Positioning stories about your tech in the press offers credibility advantages that are so strong that other forms of content marketing seek to mimic it through techniques like ‘brand journalism’, and native advertising. But they can’t replicate the credibility of appearing in a real industry news source.
I recently came across an article about a prototype battery whose inventors claimed that its capacity increases over time. The article made clear that the reason this claim was to be treated seriously was because of who was making it – John B. Goodenough, who was co-inventor of the lithium-ion battery and who is ninety six years old, and is still researching and publishing.
However, the reason I had stopped to read it in the first place was not because of John B. Goodenough (who I admit I had never heard of), but because of where the article itself appeared: it was published in IEEE Spectrum, the flagship magazine and website of the IEEE, the world’s largest professional organization devoted to engineering and the applied sciences. If a publication with that level of credibility was reporting this seemingly impossible breakthrough, I figured it was worth reading to discover more.
This is what properly managed media relations offers – the credibility and drawing power of a credible, believable source, which is then conferred onto the subject matter.
This is why coverage of tech which appears in good industry publications is so valued by C-level purchase decision makers in the tech sector as an influence on the purchase decision – they trust the objective view it offers. And it can also explain why - for tech companies - engagement with social media posts referring to media articles remains buoyant, despite all around social engagement being in steep decline. Despite what we hear all around us, influential people still believe in and are drawn to credible media stories.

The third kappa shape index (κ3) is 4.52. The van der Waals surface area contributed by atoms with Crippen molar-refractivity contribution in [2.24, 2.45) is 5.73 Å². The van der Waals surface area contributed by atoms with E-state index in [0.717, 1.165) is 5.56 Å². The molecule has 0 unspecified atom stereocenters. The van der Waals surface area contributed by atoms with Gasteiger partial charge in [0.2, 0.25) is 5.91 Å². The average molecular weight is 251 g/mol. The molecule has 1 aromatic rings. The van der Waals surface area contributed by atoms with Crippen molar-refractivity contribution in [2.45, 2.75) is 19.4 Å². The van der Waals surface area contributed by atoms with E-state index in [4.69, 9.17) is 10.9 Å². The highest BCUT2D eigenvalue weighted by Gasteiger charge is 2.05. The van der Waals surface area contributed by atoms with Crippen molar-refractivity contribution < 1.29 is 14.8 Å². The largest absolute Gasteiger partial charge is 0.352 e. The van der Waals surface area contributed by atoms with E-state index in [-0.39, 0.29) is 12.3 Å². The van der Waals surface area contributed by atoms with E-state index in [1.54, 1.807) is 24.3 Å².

And it is also why media coverage is so highly valued and sought after by marketers, to the point where they seek to imitate it. For example, we can see it in the rise of the content marketing technique known as ‘brand journalism’. ‘Brand journalism’ seeks to ape real journalism, mimicking its style and appearance in the hope that it will also acquire some of the credibility of the publications it seeks to imitate. 'Native advertising' (the form of advertising that seeks to mimic the style of the publication or website where it sits) is a similar ‘imitation’ play. And to a lesser extent, advertorial is the same - here in Ireland, an Irish government body recently caused a furore because advertorial space bought in local papers to promote one of its programmes wasn’t clearly marked as paid for ‘advertorial’. Newspaper proprietors suggested that this was deliberate and that they had beeen ressured to blur the lines. The government body in question was subsequently disbanded.
For SME tech companies, the message should be clear: even limited programmes of PR and media relations will deliver credibility and authenticity in a way other forms of content marketing covet but can never attain. 'Earned' media coverage is highly sought after, and is increasingly imitated through bought advertising. But of course, they can't buy the credibility of a real media appearance. That has to be earned.
By identifying your credible industry outlets and by pitching newsworthy stories to properly identified business and tech journalists, properly managed PR and media relations programmes can achieve the credibility of their sources in a way that ‘bought media’ like content marketing, brand journalism, native advertising and advertorial and commercial features can only dream about.
(Pic: Felicia Felicitara)